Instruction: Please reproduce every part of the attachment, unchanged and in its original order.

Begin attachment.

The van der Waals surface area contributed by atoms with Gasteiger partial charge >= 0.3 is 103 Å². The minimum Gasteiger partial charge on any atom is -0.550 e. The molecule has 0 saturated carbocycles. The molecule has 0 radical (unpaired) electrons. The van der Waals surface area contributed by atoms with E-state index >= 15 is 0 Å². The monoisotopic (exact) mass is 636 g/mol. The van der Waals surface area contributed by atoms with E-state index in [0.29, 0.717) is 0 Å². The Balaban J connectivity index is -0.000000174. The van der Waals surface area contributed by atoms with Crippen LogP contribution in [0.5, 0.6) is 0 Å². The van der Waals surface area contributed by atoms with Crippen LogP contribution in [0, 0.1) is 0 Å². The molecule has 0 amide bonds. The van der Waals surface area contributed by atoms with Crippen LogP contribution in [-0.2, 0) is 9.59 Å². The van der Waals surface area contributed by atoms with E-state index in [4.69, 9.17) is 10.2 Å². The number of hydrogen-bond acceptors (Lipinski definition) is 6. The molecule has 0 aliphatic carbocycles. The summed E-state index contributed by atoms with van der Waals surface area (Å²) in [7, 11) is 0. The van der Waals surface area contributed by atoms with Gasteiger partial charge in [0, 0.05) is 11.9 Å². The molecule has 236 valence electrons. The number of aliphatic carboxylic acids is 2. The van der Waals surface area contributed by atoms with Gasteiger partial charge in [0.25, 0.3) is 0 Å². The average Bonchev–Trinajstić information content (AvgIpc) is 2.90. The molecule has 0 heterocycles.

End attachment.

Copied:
The van der Waals surface area contributed by atoms with Gasteiger partial charge >= 0.3 is 103 Å². The minimum Gasteiger partial charge on any atom is -0.550 e. The molecule has 0 saturated carbocycles. The molecule has 0 radical (unpaired) electrons. The van der Waals surface area contributed by atoms with E-state index >= 15 is 0 Å². The monoisotopic (exact) mass is 636 g/mol. The van der Waals surface area contributed by atoms with E-state index in [0.29, 0.717) is 0 Å². The Balaban J connectivity index is -0.000000174. The van der Waals surface area contributed by atoms with Crippen LogP contribution in [0.5, 0.6) is 0 Å². The van der Waals surface area contributed by atoms with Crippen LogP contribution in [0, 0.1) is 0 Å². The molecule has 0 amide bonds. The van der Waals surface area contributed by atoms with Crippen LogP contribution in [-0.2, 0) is 9.59 Å². The van der Waals surface area contributed by atoms with E-state index in [4.69, 9.17) is 10.2 Å². The number of hydrogen-bond acceptors (Lipinski definition) is 6. The molecule has 0 aliphatic carbocycles. The summed E-state index contributed by atoms with van der Waals surface area (Å²) in [7, 11) is 0. The van der Waals surface area contributed by atoms with Gasteiger partial charge in [0, 0.05) is 11.9 Å². The molecule has 236 valence electrons. The number of aliphatic carboxylic acids is 2. The van der Waals surface area contributed by atoms with Gasteiger partial charge in [0.25, 0.3) is 0 Å². The average Bonchev–Trinajstić information content (AvgIpc) is 2.90. The molecule has 0 heterocycles.